“This would allow us to balance the site now,” Watson explained the benefits of completing both areas simultaneously.
Board of Education members asked several questions pertaining to costs, but since the project(s) are still in the preliminary stages overall costs cannot be determined until the board gives approval to move forward with getting these estimations.
No set date was given on when the BOE would hold a vote on these future construction projects.
Feature Image : One of the proposed renderings of the Staff Development Center presented by Breaux and Associates Architects.
Blue Ridge, Ga. – The Fannin County School System (FCSS) has released more details about reopening plans for students opting to attend in-person schooling during the 2020-21 school year.
Assistant Superintendent of Achievement and Governance, Sarah Rigdon, updated the Board of Education (BOE) on the latest decisions to reopen Fannin County’s Schools in August.
“We are revising our plans somewhat,” Rigdon said of the ever changing guidelines related to Covid-19, “because we want to also be good stewards and good partners with our governor in trying to keep everyone in Georgia safe and healthy.”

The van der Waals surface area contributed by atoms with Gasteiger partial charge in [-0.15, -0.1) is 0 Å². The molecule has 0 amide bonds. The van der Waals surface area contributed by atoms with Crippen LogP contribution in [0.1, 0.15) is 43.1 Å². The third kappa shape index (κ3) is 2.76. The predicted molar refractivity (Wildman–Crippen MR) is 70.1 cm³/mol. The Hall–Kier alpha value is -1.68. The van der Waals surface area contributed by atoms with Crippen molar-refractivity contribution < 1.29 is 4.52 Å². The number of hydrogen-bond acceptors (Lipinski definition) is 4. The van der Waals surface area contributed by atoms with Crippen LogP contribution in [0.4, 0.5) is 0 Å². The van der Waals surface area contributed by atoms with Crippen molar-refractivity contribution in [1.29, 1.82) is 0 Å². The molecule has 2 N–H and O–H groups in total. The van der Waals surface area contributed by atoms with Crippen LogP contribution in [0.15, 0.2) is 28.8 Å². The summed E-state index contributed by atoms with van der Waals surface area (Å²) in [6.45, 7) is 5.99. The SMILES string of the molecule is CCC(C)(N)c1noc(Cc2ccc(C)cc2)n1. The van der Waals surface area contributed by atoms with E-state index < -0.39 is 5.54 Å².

Rigdon referenced Georgia Governor Brian Kemp’s “Four for Four” plan, where Kemp is urging Georgians to follow these four guidelines for four weeks:
- Wear a mask when out in public or when you cannot keep distance inside.
- Practice physical distancing – six feet from those you don’t live with.
- Wash your hands for 20 seconds several times throughout the day with soap and warm water.
- Follow the executive order and heed the guidance provided by public health officials.
According to Kemp, if Georgians commit to these four things, “we can make incredible progress in the fight against Covid-19”.
With the “Four for Four” plan in mind, the school system has outlined a few new procedures for school students this year.
Rigdon gave an update for students who will be riding school buses this year. The plan for buses was previously still in the works when the initial reopening update was given at the BOE’s July 9th meeting.